|Nutritional Guidelines (per serving)|
|Servings: 2 servings|
|Amount per serving|
|% Daily Value*|
|Total Fat 9g||11%|
|Saturated Fat 1g||6%|
|Total Carbohydrate 8g||3%|
|Dietary Fiber 2g||7%|
|*The % Daily Value (DV) tells you how much a nutrient in a food serving contributes to a daily diet. 2,000 calories a day is used for general nutrition advice.|
Sesame salad dressing is very popular in Japan and is sometimes known as goma dressing (goma means sesame in Japanese). Sesame seeds have a nutty, slightly sweet taste and contribute a wonderful flavor to this simple salad dressing, calling for ingredients you probably already have in your pantry. You may find a lot of bottled sesame dressings at your local supermarket, but it is very easy to make at home, and won't contain all of those preservatives.
Although there are mayo-based goma recipes that many people enjoy, this soy sauce-based salad dressing flavored with sesame oil doesn't use mayonnaise, saving you a lot of calories and making it a healthier—but still delicious—choice.
The Japanese Sesame Seed
Historically, the sesame seed is the first recorded seasoning, dating back to 3000 B.C. Assyria. It grows widely in India and throughout Asia. Shiro goma is unhulled white sesame seed, muki goma is hulled white seed, and kuro goma is black sesame seed. Goma abura is sesame seed oil. All four products are available in Asian markets. This recipe calls for shiro goma and goma abura.
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Gather the ingredients.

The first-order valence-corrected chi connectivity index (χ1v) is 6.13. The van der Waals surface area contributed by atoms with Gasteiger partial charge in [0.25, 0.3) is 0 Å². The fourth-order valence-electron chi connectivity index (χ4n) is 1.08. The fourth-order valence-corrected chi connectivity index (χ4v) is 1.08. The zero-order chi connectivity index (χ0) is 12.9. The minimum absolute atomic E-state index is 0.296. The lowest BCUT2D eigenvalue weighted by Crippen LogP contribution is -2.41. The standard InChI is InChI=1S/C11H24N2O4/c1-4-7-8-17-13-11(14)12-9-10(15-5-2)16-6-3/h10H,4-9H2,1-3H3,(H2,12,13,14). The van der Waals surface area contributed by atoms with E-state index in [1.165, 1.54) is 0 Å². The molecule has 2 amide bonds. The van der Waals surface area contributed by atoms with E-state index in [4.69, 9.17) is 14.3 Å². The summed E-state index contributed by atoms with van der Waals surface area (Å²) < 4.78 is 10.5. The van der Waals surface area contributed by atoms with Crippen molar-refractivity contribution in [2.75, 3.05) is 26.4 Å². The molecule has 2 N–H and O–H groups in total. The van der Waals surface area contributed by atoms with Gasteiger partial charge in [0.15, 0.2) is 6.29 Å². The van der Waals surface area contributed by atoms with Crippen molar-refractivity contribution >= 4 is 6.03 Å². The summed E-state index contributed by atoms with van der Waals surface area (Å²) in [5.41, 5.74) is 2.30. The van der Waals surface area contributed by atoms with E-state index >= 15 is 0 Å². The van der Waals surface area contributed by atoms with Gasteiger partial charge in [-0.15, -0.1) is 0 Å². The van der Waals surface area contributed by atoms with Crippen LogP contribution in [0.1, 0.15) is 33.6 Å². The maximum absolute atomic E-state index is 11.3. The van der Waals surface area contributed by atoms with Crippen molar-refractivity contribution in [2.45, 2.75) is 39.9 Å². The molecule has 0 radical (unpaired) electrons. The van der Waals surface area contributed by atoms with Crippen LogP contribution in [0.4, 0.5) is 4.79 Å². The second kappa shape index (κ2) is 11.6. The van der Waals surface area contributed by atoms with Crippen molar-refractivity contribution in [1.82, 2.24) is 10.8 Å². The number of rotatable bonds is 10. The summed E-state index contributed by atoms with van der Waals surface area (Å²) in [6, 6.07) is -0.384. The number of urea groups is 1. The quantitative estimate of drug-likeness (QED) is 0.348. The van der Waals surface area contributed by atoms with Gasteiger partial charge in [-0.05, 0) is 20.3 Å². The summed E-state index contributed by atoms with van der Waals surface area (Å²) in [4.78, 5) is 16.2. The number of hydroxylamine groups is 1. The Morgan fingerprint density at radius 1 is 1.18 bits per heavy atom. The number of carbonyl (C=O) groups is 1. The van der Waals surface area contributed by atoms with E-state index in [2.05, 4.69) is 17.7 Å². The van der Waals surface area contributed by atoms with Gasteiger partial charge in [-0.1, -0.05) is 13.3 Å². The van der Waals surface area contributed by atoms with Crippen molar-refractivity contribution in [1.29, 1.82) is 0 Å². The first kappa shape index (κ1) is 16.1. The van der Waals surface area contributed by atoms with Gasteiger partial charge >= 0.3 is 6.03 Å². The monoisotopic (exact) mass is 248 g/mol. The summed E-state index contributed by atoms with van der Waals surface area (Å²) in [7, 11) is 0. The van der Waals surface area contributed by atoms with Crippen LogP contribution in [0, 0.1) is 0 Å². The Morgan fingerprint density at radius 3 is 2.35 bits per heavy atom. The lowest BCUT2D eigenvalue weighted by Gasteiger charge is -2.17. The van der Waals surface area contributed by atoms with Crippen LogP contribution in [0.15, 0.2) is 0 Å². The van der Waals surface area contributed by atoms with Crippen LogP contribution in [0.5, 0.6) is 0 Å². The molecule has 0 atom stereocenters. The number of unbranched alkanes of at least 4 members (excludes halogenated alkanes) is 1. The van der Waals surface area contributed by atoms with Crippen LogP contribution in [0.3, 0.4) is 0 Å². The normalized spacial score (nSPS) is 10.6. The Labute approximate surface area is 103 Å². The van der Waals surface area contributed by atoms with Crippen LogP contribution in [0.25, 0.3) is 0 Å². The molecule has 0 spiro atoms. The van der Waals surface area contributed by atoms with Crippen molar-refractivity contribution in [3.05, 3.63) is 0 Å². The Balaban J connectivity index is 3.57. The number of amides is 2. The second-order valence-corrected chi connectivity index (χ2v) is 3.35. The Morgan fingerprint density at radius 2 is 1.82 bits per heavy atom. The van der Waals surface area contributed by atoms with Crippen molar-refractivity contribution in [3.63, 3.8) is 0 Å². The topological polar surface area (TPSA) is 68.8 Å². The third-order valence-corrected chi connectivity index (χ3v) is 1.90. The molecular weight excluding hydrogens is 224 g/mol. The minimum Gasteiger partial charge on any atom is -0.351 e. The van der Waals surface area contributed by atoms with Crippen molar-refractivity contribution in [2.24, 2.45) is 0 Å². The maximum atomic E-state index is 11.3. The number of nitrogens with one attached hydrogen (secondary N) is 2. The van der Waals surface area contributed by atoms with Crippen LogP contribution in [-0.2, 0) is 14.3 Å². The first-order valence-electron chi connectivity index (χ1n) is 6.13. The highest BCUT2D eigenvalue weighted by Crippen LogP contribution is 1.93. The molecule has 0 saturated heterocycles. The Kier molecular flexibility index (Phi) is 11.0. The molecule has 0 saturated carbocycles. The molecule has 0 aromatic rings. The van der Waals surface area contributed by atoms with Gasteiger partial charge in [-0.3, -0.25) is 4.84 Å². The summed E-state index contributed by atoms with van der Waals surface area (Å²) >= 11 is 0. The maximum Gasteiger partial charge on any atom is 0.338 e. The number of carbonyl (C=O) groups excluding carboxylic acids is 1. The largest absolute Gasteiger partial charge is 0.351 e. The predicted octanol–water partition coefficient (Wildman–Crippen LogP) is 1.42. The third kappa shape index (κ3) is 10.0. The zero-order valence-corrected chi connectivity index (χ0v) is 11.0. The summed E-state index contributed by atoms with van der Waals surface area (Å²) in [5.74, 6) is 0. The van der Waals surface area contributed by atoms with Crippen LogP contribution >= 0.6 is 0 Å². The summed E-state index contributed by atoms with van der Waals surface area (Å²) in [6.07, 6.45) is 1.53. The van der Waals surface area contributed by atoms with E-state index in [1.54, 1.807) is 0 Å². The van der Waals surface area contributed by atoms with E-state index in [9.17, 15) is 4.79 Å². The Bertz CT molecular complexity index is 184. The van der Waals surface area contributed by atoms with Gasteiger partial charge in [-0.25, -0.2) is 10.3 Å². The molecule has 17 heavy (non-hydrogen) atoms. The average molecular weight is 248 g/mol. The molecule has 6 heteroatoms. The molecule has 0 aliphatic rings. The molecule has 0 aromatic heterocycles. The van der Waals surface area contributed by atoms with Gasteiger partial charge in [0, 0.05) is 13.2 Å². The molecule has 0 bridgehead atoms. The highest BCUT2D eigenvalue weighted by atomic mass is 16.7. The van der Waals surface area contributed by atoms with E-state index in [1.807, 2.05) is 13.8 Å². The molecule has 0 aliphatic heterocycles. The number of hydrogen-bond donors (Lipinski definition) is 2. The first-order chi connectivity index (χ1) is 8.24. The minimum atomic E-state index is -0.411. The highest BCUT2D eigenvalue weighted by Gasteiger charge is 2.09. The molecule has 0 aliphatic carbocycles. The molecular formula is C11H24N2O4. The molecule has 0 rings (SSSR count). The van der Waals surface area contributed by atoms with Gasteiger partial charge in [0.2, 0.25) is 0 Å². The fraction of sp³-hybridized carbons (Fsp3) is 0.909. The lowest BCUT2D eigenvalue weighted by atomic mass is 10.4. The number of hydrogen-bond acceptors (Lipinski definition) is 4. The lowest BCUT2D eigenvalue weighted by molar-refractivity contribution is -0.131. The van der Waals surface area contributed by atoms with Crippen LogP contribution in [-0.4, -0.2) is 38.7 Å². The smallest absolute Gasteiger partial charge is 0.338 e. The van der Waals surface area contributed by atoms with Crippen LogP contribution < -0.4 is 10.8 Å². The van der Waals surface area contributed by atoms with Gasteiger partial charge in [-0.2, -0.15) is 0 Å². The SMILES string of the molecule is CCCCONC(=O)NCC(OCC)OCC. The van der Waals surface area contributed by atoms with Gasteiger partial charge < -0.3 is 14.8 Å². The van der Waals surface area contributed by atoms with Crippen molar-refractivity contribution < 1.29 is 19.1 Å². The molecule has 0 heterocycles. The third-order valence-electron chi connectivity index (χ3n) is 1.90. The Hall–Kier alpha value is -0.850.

Put sesame seeds in a frying pan and toast them over low heat. When 2 to 3 sesame seeds start popping, remove the pan from the heat.
Grind the toasted sesame seeds with a motor and pestle, food processor, or clean coffee grinder until smooth.
Mix rice vinegar, soy sauce, and sugar in a small bowl. Add sesame oil and ground sesame seeds and whisk everything together. You can keep the dressing in the refrigerator for up to 3 weeks.
- The vinegar in this dressing may make it too sour for some. To play it safe, start with 1 tablespoon of rice vinegar and then taste the dressing before adding any more.
- Instead of toasting and grinding your own sesame seeds, you can also use store-bought ground sesame seeds (but the dressing may not have as rich of a sesame flavor).
- Drizzle this sesame dressing over thinly sliced beef, pork, fresh tuna, or salmon, all garnished with chopped cucumber. Enjoy it on steamed vegetables tossed with cold noodles. Or use it as an Asian-inspired marinade for chicken, shrimp, or steak. Make an Asian coleslaw by combining shredded cabbage and carrots with the dressing, and then top it with a mixture of crunchy ramen noodles and toasted sesame seeds. You can also use this dressing as a dipping sauce for dumplings or other Asian appetizers.
- Enhance the taste of this dressing by using a 1/2 cup of virgin olive oil. Or sweeten it up with 2 tablespoons of mirin (Japanese rice wine).
- If you prefer a creamier dressing, add 2 tablespoons of Japanese mayonnaise or another high-quality mayo. Or, alternatively, pulse the mixture in a blender for 15 to 30 seconds until it's thick and emulsified.
- Garlic and ginger are two other welcomed additions for up-leveling the spice (add about a 1/2 teaspoon each).